Sunday, October 15, 2006

Why can't I be there?

The beauty of this Motor City season has been the utter surprise. There was no real hope of spring, and no chance of a letdown come the summer. This wasn't the Red Wings or Pistons or Michigan football -- teams that carry expectations like rucksacks. The Tigers were a baby left in a blanket on a doorstep, thrilling with every coo and smile and crawl and wobble. So the city was happy with a winning team, delighted with a contender, giddy with a playoff clinch, and downright dizzy with a win over the almighty Yankees, who will never ever know the wonder of an impossible pennant.

The economy may be bad, and the auto industry may be struggling, and the Lions may be winless, but for a good hour Saturday night, a slab of pavement in Detroit was the happiest place on Earth. The Tigers had given a town its most unforgettable two weeks ever.

The party went on Saturday night, in the lot outside Cheli's, and in the parking structure outside Elwood's, and everywhere in between. And even when Adams went quiet again, well after 10 p.m., there were still two kids hanging on that fence.


Waiting in Palacag├╝ina just isn't the same.

Saturday, October 14, 2006

"Today, the league. Tomorrow, the world."

I got home today just in time to turn on the TV and watch the bottom of the ninth inning of the Tigers vs. Athletics game. This is just too good to be true. My host family was a little weirded out to see me jumping in the hair, yelling "Walk off home run, walk off home run!!!!!" but they can think what they want...the Detroit Tigers are in the World Series!

Saturday, October 07, 2006

My New House

I finally found a house and moved in two weeks ago...finally. It's essentially a square, concrete structure with a dividing wall in the middle. On either side of the dividing wall are two rooms. Of the four rooms I've made one into my bedroom, one into a kitchen, and one into a living room type area (the other I'm reserving for the hammock I plan on buying). Unfortunately, the house doesn't have indoor plumbing which means I have a latrine in the back and I have to store water to use in the kitchen in a big barrel. It's certainly inconvient, but you get used to it.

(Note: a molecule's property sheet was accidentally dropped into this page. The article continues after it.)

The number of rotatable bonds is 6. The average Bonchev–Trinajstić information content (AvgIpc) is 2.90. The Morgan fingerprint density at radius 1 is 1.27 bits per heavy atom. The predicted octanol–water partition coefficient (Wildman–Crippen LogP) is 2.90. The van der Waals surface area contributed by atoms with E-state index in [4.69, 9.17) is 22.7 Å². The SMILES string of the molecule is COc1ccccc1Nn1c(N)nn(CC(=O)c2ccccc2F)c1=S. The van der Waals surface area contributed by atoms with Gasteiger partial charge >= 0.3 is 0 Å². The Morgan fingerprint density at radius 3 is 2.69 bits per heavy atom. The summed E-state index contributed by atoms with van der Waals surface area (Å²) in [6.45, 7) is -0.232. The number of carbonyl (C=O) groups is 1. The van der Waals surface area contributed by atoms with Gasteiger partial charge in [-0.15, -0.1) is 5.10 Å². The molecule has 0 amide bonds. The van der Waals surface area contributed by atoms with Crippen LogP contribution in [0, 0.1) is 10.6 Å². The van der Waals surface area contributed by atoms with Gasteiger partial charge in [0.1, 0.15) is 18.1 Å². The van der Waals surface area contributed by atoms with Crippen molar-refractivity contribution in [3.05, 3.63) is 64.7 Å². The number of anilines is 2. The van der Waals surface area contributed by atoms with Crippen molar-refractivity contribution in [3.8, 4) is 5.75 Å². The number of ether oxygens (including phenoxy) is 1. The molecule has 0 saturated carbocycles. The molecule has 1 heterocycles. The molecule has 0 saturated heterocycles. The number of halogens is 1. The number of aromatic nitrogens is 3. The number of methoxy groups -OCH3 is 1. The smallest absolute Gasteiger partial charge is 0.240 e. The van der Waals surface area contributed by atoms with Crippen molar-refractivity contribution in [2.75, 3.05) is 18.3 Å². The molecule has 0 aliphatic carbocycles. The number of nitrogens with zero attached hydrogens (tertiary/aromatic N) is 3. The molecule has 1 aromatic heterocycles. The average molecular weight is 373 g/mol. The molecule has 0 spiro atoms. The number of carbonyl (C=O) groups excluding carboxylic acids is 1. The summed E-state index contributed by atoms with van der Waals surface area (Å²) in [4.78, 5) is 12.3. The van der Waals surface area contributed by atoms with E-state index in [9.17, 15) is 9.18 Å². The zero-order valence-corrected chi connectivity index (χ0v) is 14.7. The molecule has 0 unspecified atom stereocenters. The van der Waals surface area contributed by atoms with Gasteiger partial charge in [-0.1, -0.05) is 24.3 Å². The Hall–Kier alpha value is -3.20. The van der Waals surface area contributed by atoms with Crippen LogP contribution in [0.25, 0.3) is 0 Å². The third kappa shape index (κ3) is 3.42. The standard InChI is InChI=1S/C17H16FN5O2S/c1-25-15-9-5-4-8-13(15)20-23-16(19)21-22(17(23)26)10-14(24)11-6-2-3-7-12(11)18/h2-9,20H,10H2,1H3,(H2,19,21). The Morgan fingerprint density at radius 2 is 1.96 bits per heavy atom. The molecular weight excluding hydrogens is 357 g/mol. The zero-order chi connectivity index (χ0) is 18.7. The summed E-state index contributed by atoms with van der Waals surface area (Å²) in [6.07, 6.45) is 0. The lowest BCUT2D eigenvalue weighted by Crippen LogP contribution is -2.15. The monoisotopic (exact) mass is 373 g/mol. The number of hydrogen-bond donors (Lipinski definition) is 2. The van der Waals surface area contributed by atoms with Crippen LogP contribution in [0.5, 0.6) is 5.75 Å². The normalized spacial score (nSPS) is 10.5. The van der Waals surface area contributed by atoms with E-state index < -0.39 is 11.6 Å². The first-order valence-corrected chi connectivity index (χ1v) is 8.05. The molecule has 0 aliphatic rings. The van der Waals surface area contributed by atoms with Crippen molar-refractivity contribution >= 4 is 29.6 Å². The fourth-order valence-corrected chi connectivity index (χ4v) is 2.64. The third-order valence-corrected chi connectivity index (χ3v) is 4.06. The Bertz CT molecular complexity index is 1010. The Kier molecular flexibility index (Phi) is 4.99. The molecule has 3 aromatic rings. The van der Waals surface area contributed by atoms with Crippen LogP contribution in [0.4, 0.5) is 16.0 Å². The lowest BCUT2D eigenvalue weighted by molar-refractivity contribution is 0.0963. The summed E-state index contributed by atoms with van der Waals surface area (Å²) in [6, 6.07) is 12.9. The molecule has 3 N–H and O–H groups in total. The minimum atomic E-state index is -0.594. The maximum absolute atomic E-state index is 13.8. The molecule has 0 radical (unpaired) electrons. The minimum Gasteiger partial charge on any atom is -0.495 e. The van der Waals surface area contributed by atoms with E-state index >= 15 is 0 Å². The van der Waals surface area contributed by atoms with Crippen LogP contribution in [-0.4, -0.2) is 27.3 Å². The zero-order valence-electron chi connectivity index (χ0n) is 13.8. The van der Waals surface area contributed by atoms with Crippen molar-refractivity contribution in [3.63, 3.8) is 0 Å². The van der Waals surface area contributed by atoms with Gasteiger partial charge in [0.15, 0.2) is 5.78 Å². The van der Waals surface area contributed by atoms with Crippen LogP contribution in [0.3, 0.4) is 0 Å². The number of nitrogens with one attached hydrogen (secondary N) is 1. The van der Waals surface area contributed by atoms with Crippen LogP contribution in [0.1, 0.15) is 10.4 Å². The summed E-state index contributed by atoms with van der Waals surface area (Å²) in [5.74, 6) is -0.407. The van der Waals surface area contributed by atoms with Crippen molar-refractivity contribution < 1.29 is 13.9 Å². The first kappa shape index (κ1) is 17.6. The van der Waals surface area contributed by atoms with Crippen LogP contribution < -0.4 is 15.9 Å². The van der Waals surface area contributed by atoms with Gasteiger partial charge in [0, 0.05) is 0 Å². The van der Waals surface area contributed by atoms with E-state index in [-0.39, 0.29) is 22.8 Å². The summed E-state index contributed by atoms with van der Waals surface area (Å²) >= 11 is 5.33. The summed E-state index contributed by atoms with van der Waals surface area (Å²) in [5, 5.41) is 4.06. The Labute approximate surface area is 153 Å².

The house is a bit of a fixer-upper. Along with being covered in cobwebs when I moved in, the repair work that has been done in the house reminds me of the classic student house in Ann Arbor. Everything is done haphazardly by people that probably shouldn't be doing the repair work in the first place. The owners here don't always have the money to do an effective/professional job, so they let their son, uncle, aunt, or whoever else do the job with whatever's available. That means, I have a light switch that is at ground level, a repaired crack in the wall that is already beginning to crack again, and a closet that is made out of old, rotting wood. But, like that old, shitty college couch that upon first site is deemed too gross to sit on, after a couple days of use the dirt, cobwebs, and faults become your own and you're comfortable with the filth. So it goes with my house and after a couple days of cleaning and repairing the house feels like my own...even if I still have a long way to go.

My first job has simply been to buy the requirments to actually live and cook in the house. Without a Target down the street, this job is much more difficult. I've been all over town questioning people and meeting people in search of tables, chairs, dishes, mattresses, etc. In many respects it's been a two week long Spanish vocabulary session where I'll realize I need a screwdriver, for example, and then walk to the hardware store to describe what I'm looking for. Have you ever tried to describe the word "hook" without also knowing how to say "to hang"? It's hard!

Besides the Spanish, outfitting my house has been a cool experience mostly because it's so different than what I would have done in the US. Everything I've bought has come from a twenty or so block radius. Besides the help of a truck to move a bed and a refridgerator I've made all my purchases on foot, walking from store to store. Need a table? Go to the carpenter's house and give him the drawing. He'll have it done in a week and will transport it to your house in the basket of a vehicle that can best be described as a tricycle. Need a plastic basket? Go to the park where a man has 1980s pickup truck filled with everything from socks to sheets to plastic hampers. It's kind of a Target.

So, after a few weeks of working and buying, I finally got all the things I needed to start cooking this week. This means I'm now on a healthy diet of oatmeal and bananas which is just what the doctor ordered after a lack of fruits, five months of rice and beans, and something fried at every meal. It's beautiful to be able to eat when you want, what you want, and how you want it. Now, if I could only find a Taco Bell.